“Blessed be the God and Father of our Lord Jesus Christ, the Father of compassion and God of all encouragement, who encourages us in our every affliction, so that we may be able to encourage those who are in any affliction with the encouragement with which we ourselves are encouraged by God” (2 Cor 1:3-4).
St. Paul tells us that God is compassion and encouragement himself, and that we who have received these graces from God are asked to share it with others. But how can we do this in our daily lives?
A couple of months ago, a man’s daughter called him on the phone and said, “Dad, I would like for you to accompany me to the hospital to visit a relative of a friend of mine. She is ill and I would like to pray with her.” Surprised at the invitation, the man glanced at his watch and calendar. His daughter had never asked him anything like this before, but inspired by her motivation, he agreed to go. Arriving at the hospital, the man and his daughter entered the room of the woman, introduced themselves, and asked if they could pray over her. She joyfully agreed and responded by saying, “I am scared. I do not think I will leave this place alive. My birthday is in two days, and I would like to be at home with my family but let God’s will be done.” The man and his daughter made a brief prayer with and for her according to her fears and desires. The following week, they learned that the woman they had prayed for spent her birthday at home with her family with considerable improvement!
The Bible is full of passages and scenes of people suffering from illnesses. However, through the Lord’s mercy in response to an individual’s intercession, we often observe miraculous healings. In the Gospels, Jesus is constantly pastorally caring for the sick and suffering. It is also important to notice that he performed many of these healings before his disciples to teach them the significance of this ministry of compassion. Christ’s example to his disciples is meant to be one to one for us, too.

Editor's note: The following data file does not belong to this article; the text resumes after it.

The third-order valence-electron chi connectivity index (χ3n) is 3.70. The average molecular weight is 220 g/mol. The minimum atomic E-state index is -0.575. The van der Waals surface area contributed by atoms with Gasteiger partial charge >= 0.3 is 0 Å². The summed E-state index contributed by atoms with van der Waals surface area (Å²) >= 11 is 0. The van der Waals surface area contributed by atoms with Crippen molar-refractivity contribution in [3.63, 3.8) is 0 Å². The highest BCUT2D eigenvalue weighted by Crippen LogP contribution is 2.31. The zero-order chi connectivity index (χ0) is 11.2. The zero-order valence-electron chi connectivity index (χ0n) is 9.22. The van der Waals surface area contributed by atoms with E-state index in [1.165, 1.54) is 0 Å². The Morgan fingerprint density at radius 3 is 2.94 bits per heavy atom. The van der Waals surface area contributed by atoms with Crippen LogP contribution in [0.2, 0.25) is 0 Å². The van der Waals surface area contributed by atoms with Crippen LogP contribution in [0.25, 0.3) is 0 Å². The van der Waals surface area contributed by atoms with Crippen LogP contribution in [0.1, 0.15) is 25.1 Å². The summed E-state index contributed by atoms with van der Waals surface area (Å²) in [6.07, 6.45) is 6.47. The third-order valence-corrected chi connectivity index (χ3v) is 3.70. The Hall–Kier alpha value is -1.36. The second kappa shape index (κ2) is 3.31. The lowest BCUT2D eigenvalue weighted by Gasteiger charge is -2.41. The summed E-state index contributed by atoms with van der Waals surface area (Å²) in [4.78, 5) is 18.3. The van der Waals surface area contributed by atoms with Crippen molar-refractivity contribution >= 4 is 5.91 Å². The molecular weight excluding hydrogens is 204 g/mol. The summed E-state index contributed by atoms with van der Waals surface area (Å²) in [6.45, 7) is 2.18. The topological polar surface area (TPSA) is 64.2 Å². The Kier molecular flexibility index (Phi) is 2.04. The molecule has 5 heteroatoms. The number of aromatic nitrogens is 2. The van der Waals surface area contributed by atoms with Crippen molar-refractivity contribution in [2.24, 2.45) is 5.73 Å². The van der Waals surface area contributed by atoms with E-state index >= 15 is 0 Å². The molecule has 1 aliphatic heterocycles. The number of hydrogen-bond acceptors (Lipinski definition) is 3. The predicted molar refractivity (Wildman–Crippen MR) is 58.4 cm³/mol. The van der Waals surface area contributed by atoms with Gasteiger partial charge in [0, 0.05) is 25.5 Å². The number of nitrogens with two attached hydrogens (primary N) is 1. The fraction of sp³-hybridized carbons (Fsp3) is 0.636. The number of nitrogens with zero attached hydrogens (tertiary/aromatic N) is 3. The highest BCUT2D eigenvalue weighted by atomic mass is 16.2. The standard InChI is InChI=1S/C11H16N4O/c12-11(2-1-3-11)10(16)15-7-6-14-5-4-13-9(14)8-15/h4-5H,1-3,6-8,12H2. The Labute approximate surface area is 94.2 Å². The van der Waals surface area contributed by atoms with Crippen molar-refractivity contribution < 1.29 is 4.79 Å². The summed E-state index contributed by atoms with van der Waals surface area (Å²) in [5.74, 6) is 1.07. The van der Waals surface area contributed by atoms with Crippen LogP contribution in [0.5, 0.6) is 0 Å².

The Church carries out this ministry by praying and accompanying the sick and those who suffer. She has never stopped praying and interceding for those sick and afflicted, and for this reason, Archbishop Samuel J. Aquila invites everyone to join him in his intention for February to pray for the sick and suffering. God is, has been and will continue to be compassionate and merciful to all, especially the sick. Through our own experiences of affliction, perhaps we can see how God has encouraged us through others who have experienced similar tribulations. Like the daughter in the story, we, too, then can go out on mission to serve and pray for those that are experiencing suffering. Remember that the Lord loves moving through even our smallest actions!
If we are unable to visit the sick in person like the people in the story, let us pray that God will bring them his compassion and encouragement through our prayers. We cannot forget that Jesus is in the sick and the suffering (one of the corporal works of mercy). Let us pray for those that are ill, especially those we do not know and for those who have no one to pray for them. In addition, let us remember to pray for those who work in the medical field and care for the sick, that if it is God’s will, through them our prayers of healing, compassion and encouragement will be received.